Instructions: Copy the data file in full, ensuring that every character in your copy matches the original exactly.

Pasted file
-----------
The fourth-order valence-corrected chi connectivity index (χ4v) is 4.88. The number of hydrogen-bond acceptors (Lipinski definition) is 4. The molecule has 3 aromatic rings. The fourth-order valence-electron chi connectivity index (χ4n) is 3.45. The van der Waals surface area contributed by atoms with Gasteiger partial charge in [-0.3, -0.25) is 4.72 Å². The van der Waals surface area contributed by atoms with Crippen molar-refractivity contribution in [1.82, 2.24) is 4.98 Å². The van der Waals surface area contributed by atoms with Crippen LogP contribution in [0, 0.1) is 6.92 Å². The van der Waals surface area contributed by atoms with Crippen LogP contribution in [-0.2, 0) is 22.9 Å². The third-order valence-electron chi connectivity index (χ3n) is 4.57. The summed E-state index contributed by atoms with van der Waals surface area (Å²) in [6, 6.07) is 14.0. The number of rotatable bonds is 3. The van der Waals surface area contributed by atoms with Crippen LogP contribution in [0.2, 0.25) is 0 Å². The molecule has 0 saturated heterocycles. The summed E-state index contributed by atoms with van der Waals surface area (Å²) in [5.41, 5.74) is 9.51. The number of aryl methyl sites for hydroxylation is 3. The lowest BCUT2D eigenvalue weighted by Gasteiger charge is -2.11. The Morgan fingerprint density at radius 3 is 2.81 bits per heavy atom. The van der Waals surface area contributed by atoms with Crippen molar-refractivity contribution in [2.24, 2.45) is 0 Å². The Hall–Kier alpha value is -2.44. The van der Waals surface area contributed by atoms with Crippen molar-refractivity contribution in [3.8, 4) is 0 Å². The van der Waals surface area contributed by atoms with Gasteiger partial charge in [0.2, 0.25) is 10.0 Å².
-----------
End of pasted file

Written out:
The fourth-order valence-corrected chi connectivity index (χ4v) is 4.88. The number of hydrogen-bond acceptors (Lipinski definition) is 4. The molecule has 3 aromatic rings. The fourth-order valence-electron chi connectivity index (χ4n) is 3.45. The van der Waals surface area contributed by atoms with Gasteiger partial charge in [-0.3, -0.25) is 4.72 Å². The van der Waals surface area contributed by atoms with Crippen molar-refractivity contribution in [1.82, 2.24) is 4.98 Å². The van der Waals surface area contributed by atoms with Crippen LogP contribution in [0, 0.1) is 6.92 Å². The van der Waals surface area contributed by atoms with Crippen LogP contribution in [-0.2, 0) is 22.9 Å². The third-order valence-electron chi connectivity index (χ3n) is 4.57. The summed E-state index contributed by atoms with van der Waals surface area (Å²) in [6, 6.07) is 14.0. The number of rotatable bonds is 3. The van der Waals surface area contributed by atoms with Crippen LogP contribution in [0.2, 0.25) is 0 Å². The molecule has 0 saturated heterocycles. The summed E-state index contributed by atoms with van der Waals surface area (Å²) in [5.41, 5.74) is 9.51. The number of aryl methyl sites for hydroxylation is 3. The lowest BCUT2D eigenvalue weighted by Gasteiger charge is -2.11. The Morgan fingerprint density at radius 3 is 2.81 bits per heavy atom. The van der Waals surface area contributed by atoms with Crippen molar-refractivity contribution in [2.24, 2.45) is 0 Å². The Hall–Kier alpha value is -2.44. The van der Waals surface area contributed by atoms with Crippen molar-refractivity contribution in [3.8, 4) is 0 Å². The van der Waals surface area contributed by atoms with Gasteiger partial charge in [0.2, 0.25) is 10.0 Å².